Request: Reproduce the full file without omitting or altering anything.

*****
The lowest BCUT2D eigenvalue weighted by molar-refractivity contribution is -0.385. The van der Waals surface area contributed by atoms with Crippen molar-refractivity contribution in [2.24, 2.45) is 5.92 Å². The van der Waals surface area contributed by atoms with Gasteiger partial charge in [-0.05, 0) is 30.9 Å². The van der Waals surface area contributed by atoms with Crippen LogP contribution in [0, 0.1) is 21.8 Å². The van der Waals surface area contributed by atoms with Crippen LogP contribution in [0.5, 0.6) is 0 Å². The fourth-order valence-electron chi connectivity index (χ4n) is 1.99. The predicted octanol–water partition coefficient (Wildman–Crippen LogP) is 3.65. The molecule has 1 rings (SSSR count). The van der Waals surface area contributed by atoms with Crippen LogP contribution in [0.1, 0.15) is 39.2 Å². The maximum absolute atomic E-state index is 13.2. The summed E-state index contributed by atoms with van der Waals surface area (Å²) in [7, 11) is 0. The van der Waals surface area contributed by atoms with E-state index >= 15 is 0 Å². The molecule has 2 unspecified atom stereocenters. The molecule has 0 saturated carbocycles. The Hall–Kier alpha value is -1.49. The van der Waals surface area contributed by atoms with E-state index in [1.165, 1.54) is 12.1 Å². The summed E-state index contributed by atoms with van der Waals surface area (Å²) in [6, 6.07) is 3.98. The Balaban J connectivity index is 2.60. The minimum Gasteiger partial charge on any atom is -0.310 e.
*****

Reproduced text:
The lowest BCUT2D eigenvalue weighted by molar-refractivity contribution is -0.385. The van der Waals surface area contributed by atoms with Crippen molar-refractivity contribution in [2.24, 2.45) is 5.92 Å². The van der Waals surface area contributed by atoms with Gasteiger partial charge in [-0.05, 0) is 30.9 Å². The van der Waals surface area contributed by atoms with Crippen LogP contribution in [0, 0.1) is 21.8 Å². The van der Waals surface area contributed by atoms with Crippen LogP contribution in [0.5, 0.6) is 0 Å². The fourth-order valence-electron chi connectivity index (χ4n) is 1.99. The predicted octanol–water partition coefficient (Wildman–Crippen LogP) is 3.65. The molecule has 1 rings (SSSR count). The van der Waals surface area contributed by atoms with Crippen LogP contribution in [0.1, 0.15) is 39.2 Å². The maximum absolute atomic E-state index is 13.2. The summed E-state index contributed by atoms with van der Waals surface area (Å²) in [7, 11) is 0. The van der Waals surface area contributed by atoms with E-state index >= 15 is 0 Å². The molecule has 2 unspecified atom stereocenters. The molecule has 0 saturated carbocycles. The Hall–Kier alpha value is -1.49. The van der Waals surface area contributed by atoms with E-state index in [1.165, 1.54) is 12.1 Å². The summed E-state index contributed by atoms with van der Waals surface area (Å²) in [6, 6.07) is 3.98. The Balaban J connectivity index is 2.60. The minimum Gasteiger partial charge on any atom is -0.310 e.